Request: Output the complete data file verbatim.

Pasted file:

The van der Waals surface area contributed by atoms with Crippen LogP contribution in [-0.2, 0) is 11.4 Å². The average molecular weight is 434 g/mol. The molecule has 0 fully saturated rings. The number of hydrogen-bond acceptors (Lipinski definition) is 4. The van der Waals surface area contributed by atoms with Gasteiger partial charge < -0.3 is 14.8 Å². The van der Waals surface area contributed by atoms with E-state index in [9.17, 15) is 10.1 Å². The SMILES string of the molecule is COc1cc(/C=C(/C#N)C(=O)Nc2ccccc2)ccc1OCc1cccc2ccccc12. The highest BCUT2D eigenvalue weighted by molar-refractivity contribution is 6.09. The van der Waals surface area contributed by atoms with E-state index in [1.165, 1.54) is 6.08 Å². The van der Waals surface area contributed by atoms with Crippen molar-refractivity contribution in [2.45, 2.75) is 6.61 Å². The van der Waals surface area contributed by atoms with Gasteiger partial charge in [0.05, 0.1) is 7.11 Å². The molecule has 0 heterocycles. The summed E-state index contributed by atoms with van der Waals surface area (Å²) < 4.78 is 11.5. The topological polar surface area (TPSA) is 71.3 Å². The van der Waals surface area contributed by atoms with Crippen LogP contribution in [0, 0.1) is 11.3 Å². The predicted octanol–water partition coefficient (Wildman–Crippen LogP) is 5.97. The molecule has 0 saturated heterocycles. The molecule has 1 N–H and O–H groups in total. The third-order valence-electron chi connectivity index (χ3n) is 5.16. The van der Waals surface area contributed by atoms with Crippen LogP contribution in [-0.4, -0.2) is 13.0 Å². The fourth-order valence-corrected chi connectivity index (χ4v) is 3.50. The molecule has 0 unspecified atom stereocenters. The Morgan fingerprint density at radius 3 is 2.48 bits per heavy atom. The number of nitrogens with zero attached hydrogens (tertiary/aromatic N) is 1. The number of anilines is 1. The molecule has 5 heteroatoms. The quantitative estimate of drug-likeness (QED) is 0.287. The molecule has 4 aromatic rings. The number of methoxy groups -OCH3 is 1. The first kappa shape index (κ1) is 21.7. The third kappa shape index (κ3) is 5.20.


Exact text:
The van der Waals surface area contributed by atoms with Crippen LogP contribution in [-0.2, 0) is 11.4 Å². The average molecular weight is 434 g/mol. The molecule has 0 fully saturated rings. The number of hydrogen-bond acceptors (Lipinski definition) is 4. The van der Waals surface area contributed by atoms with Gasteiger partial charge < -0.3 is 14.8 Å². The van der Waals surface area contributed by atoms with E-state index in [9.17, 15) is 10.1 Å². The SMILES string of the molecule is COc1cc(/C=C(/C#N)C(=O)Nc2ccccc2)ccc1OCc1cccc2ccccc12. The highest BCUT2D eigenvalue weighted by molar-refractivity contribution is 6.09. The van der Waals surface area contributed by atoms with E-state index in [1.165, 1.54) is 6.08 Å². The van der Waals surface area contributed by atoms with Crippen molar-refractivity contribution in [2.45, 2.75) is 6.61 Å². The van der Waals surface area contributed by atoms with Gasteiger partial charge in [0.05, 0.1) is 7.11 Å². The molecule has 0 heterocycles. The summed E-state index contributed by atoms with van der Waals surface area (Å²) < 4.78 is 11.5. The topological polar surface area (TPSA) is 71.3 Å². The van der Waals surface area contributed by atoms with Crippen LogP contribution in [0, 0.1) is 11.3 Å². The predicted octanol–water partition coefficient (Wildman–Crippen LogP) is 5.97. The molecule has 0 saturated heterocycles. The molecule has 1 N–H and O–H groups in total. The third-order valence-electron chi connectivity index (χ3n) is 5.16. The van der Waals surface area contributed by atoms with Crippen LogP contribution in [-0.4, -0.2) is 13.0 Å². The fourth-order valence-corrected chi connectivity index (χ4v) is 3.50. The molecule has 0 unspecified atom stereocenters. The Morgan fingerprint density at radius 3 is 2.48 bits per heavy atom. The number of nitrogens with zero attached hydrogens (tertiary/aromatic N) is 1. The number of anilines is 1. The molecule has 5 heteroatoms. The quantitative estimate of drug-likeness (QED) is 0.287. The molecule has 4 aromatic rings. The number of methoxy groups -OCH3 is 1. The first kappa shape index (κ1) is 21.7. The third kappa shape index (κ3) is 5.20.